Posted by Vale
Have you ever thought about the rateable value of cemeteries and burial grounds?
The Scottish Assessors Association have. They offer information about how sites and locations should be valued and have some fascinating guidance for cemeteries, churchyards, graveyards and necropolises.
A guidance note advises that:
The recommended rate is £110 per coffin lair. Where casket lairs are provided they should be taken at £45 per lair. (see more here)
But there’s more to this tale than old fashioned language. In February the Bournemouth Echo reported here that:
WIMBORNE Cemetery has scored a landmark victory in a two-year battle against a 150 per cent rise in its rates.
Thousands of chapels across the country could escape similarly steep costs after the cemetery won an appeal based on an historic act that the Church of England cannot own anything.
Rather than accept the Valuations Office hiking the picturesque cemetery chapel’s annual rateable value from £3,250 to £8,000, clerk and registrar Anthony Sherman took the matter to Parliament, enlisted barristers and even threatened a judicial review. Now the rise has been overturned, they’re looking to claim the money back.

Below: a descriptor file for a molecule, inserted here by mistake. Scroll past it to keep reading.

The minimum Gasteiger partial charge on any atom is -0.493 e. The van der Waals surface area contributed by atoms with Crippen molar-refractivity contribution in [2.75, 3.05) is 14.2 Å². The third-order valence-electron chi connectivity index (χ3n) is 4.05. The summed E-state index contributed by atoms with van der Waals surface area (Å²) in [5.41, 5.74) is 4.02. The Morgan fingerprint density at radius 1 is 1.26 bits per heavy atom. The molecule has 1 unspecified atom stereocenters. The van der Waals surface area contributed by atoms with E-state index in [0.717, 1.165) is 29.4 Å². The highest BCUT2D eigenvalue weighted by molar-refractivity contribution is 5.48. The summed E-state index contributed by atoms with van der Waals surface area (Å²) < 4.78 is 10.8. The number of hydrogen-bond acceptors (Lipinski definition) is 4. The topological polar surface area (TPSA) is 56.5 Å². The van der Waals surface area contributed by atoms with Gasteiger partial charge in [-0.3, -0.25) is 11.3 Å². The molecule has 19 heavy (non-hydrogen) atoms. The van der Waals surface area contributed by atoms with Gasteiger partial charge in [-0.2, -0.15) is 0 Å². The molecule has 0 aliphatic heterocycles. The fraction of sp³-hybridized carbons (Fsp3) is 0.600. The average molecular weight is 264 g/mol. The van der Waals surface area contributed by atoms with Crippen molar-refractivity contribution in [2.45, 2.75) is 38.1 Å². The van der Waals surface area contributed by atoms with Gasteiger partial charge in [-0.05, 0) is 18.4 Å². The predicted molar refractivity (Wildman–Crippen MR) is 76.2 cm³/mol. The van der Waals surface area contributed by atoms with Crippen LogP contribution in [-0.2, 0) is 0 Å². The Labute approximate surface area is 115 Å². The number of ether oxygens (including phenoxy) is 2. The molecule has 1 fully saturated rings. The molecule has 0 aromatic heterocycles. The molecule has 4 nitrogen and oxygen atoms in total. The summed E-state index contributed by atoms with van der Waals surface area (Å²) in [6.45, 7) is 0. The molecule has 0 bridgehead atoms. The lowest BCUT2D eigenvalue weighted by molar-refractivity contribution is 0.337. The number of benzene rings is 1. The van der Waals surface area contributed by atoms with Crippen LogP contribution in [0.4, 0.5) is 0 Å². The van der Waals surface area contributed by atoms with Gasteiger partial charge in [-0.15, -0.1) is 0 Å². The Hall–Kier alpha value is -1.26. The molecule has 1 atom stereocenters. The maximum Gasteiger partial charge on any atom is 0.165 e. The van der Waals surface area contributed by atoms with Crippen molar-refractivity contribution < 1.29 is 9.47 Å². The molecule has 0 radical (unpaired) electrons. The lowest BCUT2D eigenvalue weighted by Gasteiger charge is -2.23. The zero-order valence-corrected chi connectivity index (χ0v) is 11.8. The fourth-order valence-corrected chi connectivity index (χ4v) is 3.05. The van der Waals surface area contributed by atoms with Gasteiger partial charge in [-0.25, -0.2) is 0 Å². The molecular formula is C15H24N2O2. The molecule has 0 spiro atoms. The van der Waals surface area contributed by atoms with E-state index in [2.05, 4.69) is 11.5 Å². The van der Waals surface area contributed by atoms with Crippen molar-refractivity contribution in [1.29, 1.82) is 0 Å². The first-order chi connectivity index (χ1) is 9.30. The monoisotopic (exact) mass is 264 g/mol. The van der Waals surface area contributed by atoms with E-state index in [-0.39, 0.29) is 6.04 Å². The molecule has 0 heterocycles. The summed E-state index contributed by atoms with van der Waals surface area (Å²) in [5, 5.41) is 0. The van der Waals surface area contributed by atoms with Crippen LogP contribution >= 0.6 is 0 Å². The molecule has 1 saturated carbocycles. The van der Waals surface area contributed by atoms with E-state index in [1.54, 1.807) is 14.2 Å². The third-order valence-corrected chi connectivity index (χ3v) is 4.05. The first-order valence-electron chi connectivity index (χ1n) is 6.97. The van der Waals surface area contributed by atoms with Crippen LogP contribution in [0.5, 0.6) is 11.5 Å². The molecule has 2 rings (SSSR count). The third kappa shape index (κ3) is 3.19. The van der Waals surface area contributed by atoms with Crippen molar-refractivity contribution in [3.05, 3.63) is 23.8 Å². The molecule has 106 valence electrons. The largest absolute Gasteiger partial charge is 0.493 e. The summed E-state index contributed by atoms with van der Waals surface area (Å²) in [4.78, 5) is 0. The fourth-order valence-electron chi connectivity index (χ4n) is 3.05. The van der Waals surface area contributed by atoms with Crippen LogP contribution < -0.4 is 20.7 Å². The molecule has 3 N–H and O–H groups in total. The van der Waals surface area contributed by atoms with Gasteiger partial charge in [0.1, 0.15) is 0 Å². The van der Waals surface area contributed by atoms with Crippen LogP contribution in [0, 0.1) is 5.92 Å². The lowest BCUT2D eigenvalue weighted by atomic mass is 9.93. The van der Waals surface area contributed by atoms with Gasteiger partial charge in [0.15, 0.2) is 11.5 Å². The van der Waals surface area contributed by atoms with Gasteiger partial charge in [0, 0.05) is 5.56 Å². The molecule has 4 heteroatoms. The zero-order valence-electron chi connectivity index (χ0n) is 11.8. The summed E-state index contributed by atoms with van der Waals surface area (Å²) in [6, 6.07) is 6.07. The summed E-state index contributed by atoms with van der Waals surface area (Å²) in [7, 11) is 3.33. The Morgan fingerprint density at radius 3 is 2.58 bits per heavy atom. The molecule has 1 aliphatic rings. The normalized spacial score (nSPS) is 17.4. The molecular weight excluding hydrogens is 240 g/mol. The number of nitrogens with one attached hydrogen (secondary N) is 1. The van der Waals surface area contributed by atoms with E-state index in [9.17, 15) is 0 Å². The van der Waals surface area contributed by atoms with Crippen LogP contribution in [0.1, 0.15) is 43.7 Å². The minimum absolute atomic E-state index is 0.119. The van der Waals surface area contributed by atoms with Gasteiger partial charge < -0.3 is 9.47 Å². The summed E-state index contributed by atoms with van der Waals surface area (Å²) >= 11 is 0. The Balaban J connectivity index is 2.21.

It seems there could be wider implications too, particularly for Natural Burial grounds. A local company, Tapper Funerals which also operates a natural burial ground congratulated Wimborne on its win and commented that :
Valuations of cemeteries have always been extremely low due to the low financial turnover and the high maintenance costs relative to the large expanse of land (similar in some ways to farming). Strangely, as private businesses embarked on cemetery provision, the Valuations Office has started to view them completely differently with increases, in some places, of many 100s of percent. It is difficult not to be cynical over the timing of such changes!
You can read more here.
Is there a wider issue out there? Are other natural – or just non-religious – burial grounds fighting local battles about rateable values? It would be interesting to find out.